Red Sox

How call from Michael Jordan gave Dustin Pedroia hope after devastating foot injury

How call from Michael Jordan gave Dustin Pedroia hope after devastating foot injury

Michael Jordan's most obvious connection to the Red Sox is Terry Francona, who managed him at Double-A Birmingham to great fanfare in 1994.

Lesser known is the role Jordan played a decade ago when a Red Sox superstar suffered a foot injury that His Airness understood intimately.

In June of 2010, Red Sox second baseman Dustin Pedroia was on fire. He had just completed a 5-for-5, three-homer game in Colorado when the Red Sox flew to San Francisco to finish a six-game swing through the NL West.

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In his second plate appearance vs. the Giants, however, Pedroia fouled a ball off his left foot. He was diagnosed with a broken navicular bone and placed in a walking boot. Though injuries would become a regular part of his career, to that point, the 26-year-old had been healthy, winning a Rookie of the Year Award in 2007 and an MVP in 2008.

The uncertainty left him searching for answers, and Francona knew just the man for the job, which is how Pedroia ended up on the phone with Jordan one morning.

Jordan was coming of a Rookie of the Year campaign with the Bulls in 1984-85 when he hurt his foot three games into the following season. Diagnosed with a stress fracture in his left navicular bone, he faced an option: surgery, which would likely end his season and included the risk of future complications, or rest and rehab.

He chose the latter route and the rest is history. He returned at the end of that campaign to help the Bulls squeak into the playoffs, where they put a first-round scare into the mighty Celtics behind games of 49 and 63 points from No. 23.

So when Pedroia broke the same bone, Francona reached for his phone and asked Jordan to give his fellow MVP a call.

"It was pretty cool," Pedroia told me at the time. "It was awesome to talk to him. I mean, it's Michael Jordan."

Jordan told Pedroia that he practiced in pain on the broken bone for a week before getting the official diagnosis in early November. He was given three days to decide whether or not to undergo surgery, a difficult choice for a 22-year-old. The injury was still relatively rare and uncommon, especially for basketball players, but the risks were clear.

Surgery meant taking a knife to a tiny bone in the mid-foot connected to a muscle and tendon essential for balance. But declining surgery presented its own risks, mainly that the bone wouldn't heal properly, and that the next break would be clean.

Jordan decided to rest, returning in time to play 18 games in the regular season and then three vs. the Celtics in the first round. He had no issues with his foot for the rest of his career, avoiding the fate of big men like Yao Ming, Zydrunas Ilgauskas, and Joel Embiid, who have seen their careers stalled, limited, and in some cases ended by navicular injuries.

Jordan went on to win five MVPs and six championships after returning. Because Pedroia's injury was more serious — the foul ball cracked the bone — he faced a tougher road back. Jordan told him that rest and taking weight off the bone were pivotal to his rehab.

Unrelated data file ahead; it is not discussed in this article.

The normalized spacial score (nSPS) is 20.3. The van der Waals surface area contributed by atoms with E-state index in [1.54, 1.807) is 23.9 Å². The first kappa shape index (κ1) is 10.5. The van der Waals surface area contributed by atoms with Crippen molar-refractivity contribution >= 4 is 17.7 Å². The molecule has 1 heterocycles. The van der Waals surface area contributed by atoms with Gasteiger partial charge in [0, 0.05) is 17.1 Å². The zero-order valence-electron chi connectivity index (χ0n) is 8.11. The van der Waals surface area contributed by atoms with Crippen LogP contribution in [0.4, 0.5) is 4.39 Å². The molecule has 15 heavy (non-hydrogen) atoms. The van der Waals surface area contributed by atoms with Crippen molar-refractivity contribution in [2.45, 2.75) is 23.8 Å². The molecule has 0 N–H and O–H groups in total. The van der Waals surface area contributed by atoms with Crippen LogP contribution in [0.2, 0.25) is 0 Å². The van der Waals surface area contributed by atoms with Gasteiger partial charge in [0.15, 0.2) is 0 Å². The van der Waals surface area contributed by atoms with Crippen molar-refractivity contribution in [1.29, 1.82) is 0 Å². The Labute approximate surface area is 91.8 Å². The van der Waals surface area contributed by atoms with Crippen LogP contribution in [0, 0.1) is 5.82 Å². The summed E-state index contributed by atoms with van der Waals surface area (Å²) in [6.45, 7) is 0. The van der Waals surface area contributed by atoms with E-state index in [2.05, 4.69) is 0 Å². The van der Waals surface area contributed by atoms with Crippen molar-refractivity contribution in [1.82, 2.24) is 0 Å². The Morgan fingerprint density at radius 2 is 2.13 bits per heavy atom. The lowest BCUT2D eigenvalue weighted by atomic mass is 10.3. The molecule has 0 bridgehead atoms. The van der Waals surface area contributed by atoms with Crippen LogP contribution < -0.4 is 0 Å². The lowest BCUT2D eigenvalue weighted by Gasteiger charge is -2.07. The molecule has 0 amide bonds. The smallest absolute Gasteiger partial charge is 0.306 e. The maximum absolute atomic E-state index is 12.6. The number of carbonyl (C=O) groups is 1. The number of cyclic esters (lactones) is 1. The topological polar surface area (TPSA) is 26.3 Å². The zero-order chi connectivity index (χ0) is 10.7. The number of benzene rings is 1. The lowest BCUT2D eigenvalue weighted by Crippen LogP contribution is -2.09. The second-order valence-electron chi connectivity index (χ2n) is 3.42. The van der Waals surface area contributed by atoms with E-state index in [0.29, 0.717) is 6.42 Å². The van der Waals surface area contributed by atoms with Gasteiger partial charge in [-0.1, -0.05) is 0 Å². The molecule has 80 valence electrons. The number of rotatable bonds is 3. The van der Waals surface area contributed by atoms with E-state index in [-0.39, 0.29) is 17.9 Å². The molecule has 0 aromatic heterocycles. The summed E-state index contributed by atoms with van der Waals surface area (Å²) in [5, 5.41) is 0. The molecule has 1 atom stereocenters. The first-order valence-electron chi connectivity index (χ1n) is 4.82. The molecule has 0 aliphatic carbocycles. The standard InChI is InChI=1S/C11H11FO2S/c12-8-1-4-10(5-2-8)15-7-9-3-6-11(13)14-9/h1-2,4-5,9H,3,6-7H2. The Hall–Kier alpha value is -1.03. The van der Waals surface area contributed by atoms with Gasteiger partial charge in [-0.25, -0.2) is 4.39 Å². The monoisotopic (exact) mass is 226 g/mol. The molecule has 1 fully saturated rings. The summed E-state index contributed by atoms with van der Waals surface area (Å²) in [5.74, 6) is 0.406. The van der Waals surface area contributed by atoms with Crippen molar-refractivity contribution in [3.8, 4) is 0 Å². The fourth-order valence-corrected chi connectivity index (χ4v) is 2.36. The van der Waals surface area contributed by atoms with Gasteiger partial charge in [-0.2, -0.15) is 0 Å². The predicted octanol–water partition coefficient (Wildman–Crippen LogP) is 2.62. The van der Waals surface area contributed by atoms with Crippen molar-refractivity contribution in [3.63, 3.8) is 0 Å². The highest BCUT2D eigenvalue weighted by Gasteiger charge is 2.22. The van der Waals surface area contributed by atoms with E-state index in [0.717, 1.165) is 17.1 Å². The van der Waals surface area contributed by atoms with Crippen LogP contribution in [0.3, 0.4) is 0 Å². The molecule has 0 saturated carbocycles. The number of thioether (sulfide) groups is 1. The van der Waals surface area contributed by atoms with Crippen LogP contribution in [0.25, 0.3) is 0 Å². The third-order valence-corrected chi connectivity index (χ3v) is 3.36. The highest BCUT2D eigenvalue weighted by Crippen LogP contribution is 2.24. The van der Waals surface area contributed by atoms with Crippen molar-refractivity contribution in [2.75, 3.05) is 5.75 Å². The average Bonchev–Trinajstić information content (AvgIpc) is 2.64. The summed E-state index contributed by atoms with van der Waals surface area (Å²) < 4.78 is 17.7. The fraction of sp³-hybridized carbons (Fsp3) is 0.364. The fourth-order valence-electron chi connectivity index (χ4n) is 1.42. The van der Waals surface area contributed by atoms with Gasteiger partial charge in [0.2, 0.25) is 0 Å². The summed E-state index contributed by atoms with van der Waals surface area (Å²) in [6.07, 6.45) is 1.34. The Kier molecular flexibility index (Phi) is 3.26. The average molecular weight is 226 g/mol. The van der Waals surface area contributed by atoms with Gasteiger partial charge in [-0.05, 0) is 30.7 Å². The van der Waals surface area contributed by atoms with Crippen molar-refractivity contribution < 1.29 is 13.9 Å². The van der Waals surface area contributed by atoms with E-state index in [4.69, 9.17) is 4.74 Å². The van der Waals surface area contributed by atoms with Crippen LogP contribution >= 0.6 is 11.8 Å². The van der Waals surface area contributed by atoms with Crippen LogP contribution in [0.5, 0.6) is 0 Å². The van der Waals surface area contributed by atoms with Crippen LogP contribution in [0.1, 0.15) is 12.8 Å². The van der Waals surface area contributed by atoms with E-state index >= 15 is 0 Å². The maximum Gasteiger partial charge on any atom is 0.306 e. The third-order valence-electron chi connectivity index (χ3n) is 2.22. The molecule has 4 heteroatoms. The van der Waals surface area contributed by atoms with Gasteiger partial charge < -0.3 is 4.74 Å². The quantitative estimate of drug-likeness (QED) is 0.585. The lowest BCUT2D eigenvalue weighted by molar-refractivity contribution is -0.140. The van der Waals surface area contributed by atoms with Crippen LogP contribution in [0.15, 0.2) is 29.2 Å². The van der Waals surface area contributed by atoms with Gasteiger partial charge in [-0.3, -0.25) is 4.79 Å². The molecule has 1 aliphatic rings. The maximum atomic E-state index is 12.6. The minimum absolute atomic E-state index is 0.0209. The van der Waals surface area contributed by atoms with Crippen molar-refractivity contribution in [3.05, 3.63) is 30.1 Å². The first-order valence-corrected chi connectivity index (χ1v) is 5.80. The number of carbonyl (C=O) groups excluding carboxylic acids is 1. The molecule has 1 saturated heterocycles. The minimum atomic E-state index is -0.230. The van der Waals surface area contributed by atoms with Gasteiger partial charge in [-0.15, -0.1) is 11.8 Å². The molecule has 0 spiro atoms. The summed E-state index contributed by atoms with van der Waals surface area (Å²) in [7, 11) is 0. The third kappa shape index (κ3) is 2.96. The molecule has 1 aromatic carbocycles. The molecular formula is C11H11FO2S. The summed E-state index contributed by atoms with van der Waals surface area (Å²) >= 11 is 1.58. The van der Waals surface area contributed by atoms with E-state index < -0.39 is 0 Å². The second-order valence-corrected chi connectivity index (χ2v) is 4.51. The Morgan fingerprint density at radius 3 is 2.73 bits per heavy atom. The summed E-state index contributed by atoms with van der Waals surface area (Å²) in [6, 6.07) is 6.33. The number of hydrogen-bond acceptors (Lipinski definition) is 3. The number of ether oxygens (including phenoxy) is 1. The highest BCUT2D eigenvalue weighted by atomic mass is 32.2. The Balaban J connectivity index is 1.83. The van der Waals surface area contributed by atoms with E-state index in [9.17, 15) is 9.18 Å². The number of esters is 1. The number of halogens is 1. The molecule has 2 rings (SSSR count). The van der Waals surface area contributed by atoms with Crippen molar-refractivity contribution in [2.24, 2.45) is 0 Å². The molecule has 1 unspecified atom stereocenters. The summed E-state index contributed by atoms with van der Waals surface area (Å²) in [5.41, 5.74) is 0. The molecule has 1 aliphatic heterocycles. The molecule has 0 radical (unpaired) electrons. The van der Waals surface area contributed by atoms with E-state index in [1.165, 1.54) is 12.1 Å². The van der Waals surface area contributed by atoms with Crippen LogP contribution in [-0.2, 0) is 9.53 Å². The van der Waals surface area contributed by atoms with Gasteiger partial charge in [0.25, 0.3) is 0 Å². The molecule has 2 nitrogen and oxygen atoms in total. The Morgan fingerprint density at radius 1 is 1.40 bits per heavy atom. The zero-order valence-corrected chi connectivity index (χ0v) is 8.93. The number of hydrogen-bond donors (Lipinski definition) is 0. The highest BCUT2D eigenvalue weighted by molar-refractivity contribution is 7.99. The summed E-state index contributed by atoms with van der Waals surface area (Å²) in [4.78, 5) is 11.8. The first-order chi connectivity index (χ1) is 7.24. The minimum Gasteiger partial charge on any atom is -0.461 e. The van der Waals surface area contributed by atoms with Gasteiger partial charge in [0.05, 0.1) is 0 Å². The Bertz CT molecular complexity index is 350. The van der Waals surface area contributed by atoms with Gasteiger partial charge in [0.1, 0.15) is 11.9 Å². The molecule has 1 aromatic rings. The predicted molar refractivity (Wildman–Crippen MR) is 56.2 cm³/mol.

Pedroia tried that approach by donning a walking boot, fielding groundballs on his knees, and finally returning to action in late August. He lasted only two games, however, before deciding to undergo season-ending surgery.

Though injuries to his hands, wrists, and knee would limit him in later years, the foot surgery performed by Dr. George Theodore was clearly a success. Pedroia returned in 2011 to set career-highs in homers (21) and RBIs (91) while playing in 159 games and winning his second Gold Glove.

And for peace of mind purposes, it felt good to know he had an NBA Hall of Famer in his corner.

MLB, MLBPA announce initial coronavirus testing results

MLB, MLBPA announce initial coronavirus testing results

MLB and the MLB Players Association announced the results of the league's initial round of coronavirus testing on Friday.

According to their joint statement, 31 players and seven staff members tested positive out of the 3,185 total individuals tested (1.2 positivity rate). Nineteen of 30 teams had positive cases.


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While the results are promising, it's important to note there still will be significant health and safety hurdles for the league to avoid a spread when the 60-game season begins later this month. A number of teams, including the Boston Red Sox, started workouts Friday at their home ballparks.

Sox manager Ron Roenicke said Friday the team has some positive COVID-19 cases. Left-hander Eduardo Rodriguez did not join the rest of the team for the first day of workouts as he was "around somebody who was sick" and awaiting the results of his own coronavirus test.

Fenway Park looks different as Red Sox begin workouts amid COVID-19

Fenway Park looks different as Red Sox begin workouts amid COVID-19

Several months after the COVID-19 pandemic put a sudden halt on spring training, the Red Sox converged on Fenway Park for the first day of Summer Camp workouts Friday.

It's the first time since World War II that the Sox have prepared for a season in the Northeast. That's when the Sox held spring training in Medford, MA (1943), Baltimore, MD (1944), and Pleasantville, NJ (1945).

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With a stress on social distancing and safety, both the on-field workouts and Fenway Park itself look very different in 2020.

The Sox have made some physical changes to the layout of the park's facilities since there won't be fans in attendance anytime soon while media access is also extremely limited.

Click here to see how things look different at Fenway Park.